Certified Pre-Owned 2013 HyundaiSanta Fe GLS 3.3 SUV

  • VIN: KM8SNDHF7DU006754
  • Stock: 11609G
Hyundai Santa Fe
  • Certified
  • Carfax One Owner
        
  
 
Odometer
75,177 miles
Fuel Economy
18.0/24.0 mpg City/Hwy
Exterior Color
Gray
Interior Color
Black
Body/Seating
SUV/7 seats
Transmission
6 speed automatic
Drivetrain
all-wheel drive
Engine
3.3L V6 F DOHC 24V / ALL WHEEL DRIVE
Hyundai Santa Fe
  • Certified
  • Carfax One Owner

Highlighted Features

  • Emergency communication system
  • Wireless phone connectivity
  • 3rd row seats
  • Split folding rear seat
  • Remote keyless entry
  • Rear air conditioning
  • Steering wheel mounted audio controls
  • Rear window wiper
Odometer
75,177 miles
Fuel Economy
18.0/24.0 mpg City/Hwy
Exterior Color
Gray
Interior Color
Black
Body/Seating
SUV/7 seats
Transmission
6 speed automatic
Drivetrain
all-wheel drive
Engine
3.3L V6 F DOHC 24V / ALL WHEEL DRIVE

Dealer Notes

RAMSEY CORP IS HOME OF GUARANTEED CREDIT APPROVAL! THIS VEHICLE COMES WITH A FREE 3 MONTH WARRANTY; EXTENDED WARRANTIES AVAILABLE. FAMILY OWNED, NO COMMISSION SALES, NATIONWIDE SHIPPING RATES

Leather / Heated Seating 
DIMENSION Premium Sounds System
Rear Parking Camera
3RD Row Seating 
Xenon Headlamps 
Navigation 
ONE OWNER 
2013 HYUNDAI SANTA FE GLS
KM8SNDHF7DU006754
4 DOOR SPORT UTILITY
3.3L V6 F DOHC 24V
ALL WHEEL DRIVE
2013 Hyundai Santa Fe

It's quite rare that a car fills the stringent requirements of each of my daily roles, but with just a couple of oversights, the 2013 Hyundai Santa Fe Limited comes close to being a perfect fit.

For 2013, the Santa Fe is actually two vehicles: the Hyundai Santa Fe Sport — which is a redesign of the five-seat Santa Fe that helped propel Hyundai's rise in the U.S. — and a larger, three-row, seven-seat SUV version called simply the Santa Fe that replaces the 2012 Hyundai Veracruz. We cover the smaller Sport separately; here we tackle the three-row Santa Fe. (Compare the two here.)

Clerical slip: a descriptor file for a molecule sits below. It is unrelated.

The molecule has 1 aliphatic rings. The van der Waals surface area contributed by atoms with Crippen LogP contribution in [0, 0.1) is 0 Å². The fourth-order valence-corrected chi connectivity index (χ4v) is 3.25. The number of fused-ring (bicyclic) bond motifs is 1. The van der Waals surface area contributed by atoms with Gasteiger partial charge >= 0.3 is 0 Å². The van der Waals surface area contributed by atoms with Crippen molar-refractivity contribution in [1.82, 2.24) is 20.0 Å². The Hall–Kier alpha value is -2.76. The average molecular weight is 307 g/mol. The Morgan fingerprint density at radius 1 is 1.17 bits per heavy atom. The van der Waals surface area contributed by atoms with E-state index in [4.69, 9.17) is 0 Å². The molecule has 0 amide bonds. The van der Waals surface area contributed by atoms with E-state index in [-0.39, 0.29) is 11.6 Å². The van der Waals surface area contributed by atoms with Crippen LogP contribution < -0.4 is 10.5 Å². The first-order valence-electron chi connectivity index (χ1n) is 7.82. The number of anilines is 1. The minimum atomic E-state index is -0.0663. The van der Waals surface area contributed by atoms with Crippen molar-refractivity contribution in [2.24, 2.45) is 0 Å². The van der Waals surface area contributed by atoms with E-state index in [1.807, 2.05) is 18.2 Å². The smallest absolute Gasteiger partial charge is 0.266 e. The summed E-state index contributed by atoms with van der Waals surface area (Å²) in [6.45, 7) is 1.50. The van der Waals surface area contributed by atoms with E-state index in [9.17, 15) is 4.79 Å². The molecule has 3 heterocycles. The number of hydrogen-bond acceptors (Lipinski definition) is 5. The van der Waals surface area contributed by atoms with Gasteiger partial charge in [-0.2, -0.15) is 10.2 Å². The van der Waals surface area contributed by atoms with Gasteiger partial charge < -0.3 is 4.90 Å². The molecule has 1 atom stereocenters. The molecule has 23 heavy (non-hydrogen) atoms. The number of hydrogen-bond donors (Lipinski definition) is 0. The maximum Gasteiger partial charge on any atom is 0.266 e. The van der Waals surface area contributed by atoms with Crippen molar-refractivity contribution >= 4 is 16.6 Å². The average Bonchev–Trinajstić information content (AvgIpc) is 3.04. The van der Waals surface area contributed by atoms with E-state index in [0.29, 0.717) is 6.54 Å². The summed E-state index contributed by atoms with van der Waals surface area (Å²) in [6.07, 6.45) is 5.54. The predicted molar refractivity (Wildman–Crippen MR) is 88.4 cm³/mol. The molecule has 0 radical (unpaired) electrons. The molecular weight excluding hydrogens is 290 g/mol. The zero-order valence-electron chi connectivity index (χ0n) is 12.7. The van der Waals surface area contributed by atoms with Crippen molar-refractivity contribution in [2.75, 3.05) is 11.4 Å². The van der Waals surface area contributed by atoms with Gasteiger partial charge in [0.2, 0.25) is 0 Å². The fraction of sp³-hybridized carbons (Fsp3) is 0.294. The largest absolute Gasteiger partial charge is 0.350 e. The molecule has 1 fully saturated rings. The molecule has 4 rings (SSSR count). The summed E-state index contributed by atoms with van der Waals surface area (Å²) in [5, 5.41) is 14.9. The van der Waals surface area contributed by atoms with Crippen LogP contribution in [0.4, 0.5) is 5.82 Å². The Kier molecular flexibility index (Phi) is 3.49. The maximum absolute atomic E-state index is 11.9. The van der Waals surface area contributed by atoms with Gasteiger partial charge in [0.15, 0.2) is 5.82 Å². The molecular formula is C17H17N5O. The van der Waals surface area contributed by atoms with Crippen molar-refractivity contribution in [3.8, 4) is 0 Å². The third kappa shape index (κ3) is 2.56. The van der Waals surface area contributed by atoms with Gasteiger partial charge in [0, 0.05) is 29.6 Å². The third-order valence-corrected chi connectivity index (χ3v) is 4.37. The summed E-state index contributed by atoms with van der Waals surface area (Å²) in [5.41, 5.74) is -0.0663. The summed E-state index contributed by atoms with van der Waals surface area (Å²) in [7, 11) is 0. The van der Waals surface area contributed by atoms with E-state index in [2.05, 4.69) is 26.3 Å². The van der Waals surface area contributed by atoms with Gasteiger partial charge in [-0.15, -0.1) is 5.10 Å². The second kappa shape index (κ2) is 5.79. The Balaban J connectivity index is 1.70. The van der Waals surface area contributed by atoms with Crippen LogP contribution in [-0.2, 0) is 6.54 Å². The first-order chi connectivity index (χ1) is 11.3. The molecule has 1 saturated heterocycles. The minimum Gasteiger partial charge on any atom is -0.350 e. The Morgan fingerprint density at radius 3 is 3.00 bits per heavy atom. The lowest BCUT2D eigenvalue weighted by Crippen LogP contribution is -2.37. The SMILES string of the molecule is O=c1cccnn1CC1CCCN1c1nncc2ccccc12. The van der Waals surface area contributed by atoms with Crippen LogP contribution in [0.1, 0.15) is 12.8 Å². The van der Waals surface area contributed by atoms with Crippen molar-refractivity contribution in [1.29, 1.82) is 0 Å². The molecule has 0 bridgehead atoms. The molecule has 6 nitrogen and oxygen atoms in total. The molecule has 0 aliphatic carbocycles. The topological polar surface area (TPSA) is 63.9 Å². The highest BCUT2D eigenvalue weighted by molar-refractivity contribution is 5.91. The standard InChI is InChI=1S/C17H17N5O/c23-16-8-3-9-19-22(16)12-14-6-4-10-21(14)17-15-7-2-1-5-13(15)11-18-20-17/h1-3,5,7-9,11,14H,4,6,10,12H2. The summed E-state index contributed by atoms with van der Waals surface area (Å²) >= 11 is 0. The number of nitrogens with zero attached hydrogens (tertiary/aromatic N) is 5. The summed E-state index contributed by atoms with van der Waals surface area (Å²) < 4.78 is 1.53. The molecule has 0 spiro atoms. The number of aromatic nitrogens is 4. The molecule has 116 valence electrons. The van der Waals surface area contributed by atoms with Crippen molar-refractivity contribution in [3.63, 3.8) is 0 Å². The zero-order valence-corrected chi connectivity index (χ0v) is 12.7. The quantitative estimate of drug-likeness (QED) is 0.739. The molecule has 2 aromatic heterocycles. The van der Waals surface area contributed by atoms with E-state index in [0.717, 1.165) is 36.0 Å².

Similar vehicles worth researching if you're in the market for a three-row crossover are the Dodge Journey, Kia Sorento and Mazda CX-9. See them compared side-by-side here.

EXTERIOR


The exterior of the Santa Fe Limited manages to look fluid, sleek, modern and sporty all at once. Its slightly sloping, angled rear roofline leads to an angled rear window, as well, which intentionally brings attention to the greater passenger-hauling capability of the longer Santa Fe.

This smaller, angled rear window, while looking sharp, could cause some slight visibility problems for the driver.

FAMILY-FRIENDLY FEATURES


In this class of price-conscious three-row crossovers, it's quite tricky to find one with captain's chairs in the second row. The Santa Fe has them in its higher, Limited trim level, which reduces the total seat count to six. The lower Hyundai Santa Fe GLS trim has the usual bench seat for three. My family is in the market for a three-row crossover, and I won't even look at something without captain's chairs. I have one (sometimes two) kids still in booster seats, which generally get installed in the outboard positions of the second row, depending upon the dimensions of the car and the seats. I don't care how easy a car manufacturer claims it is to flip, flop, fold or slide the second-row bench to get to the third row; nothing is as easy for kids as simply slipping through a passageway between captain's chairs.

The captain's chairs in the Santa Fe Limited have the added benefit of also folding and/or sliding, customizing the interior of the car with additional legroom in either the second or third row, depending where you need it.

The Limited version I drove had standard heated leather seats for the driver and passenger as well as in the second row. An additional $2,900 Technology Package pushed the luxury quotient much higher than I was anticipating with a massive panoramic moonroof (it's so impressive even an adult would ride in the "way back" just for the wide-open sky view), a heated steering wheel and rear side window sunshades.

The third-row passengers have control over their own heat and air conditioning, with the ability to turn their air on or off, adjust the direction of airflow toward their feet or heads, adjust the speed of their airflow, and control the temperature. This is a feature I haven't seen in any other car in the class; most three-row crossovers are lucky to have an air vent back there.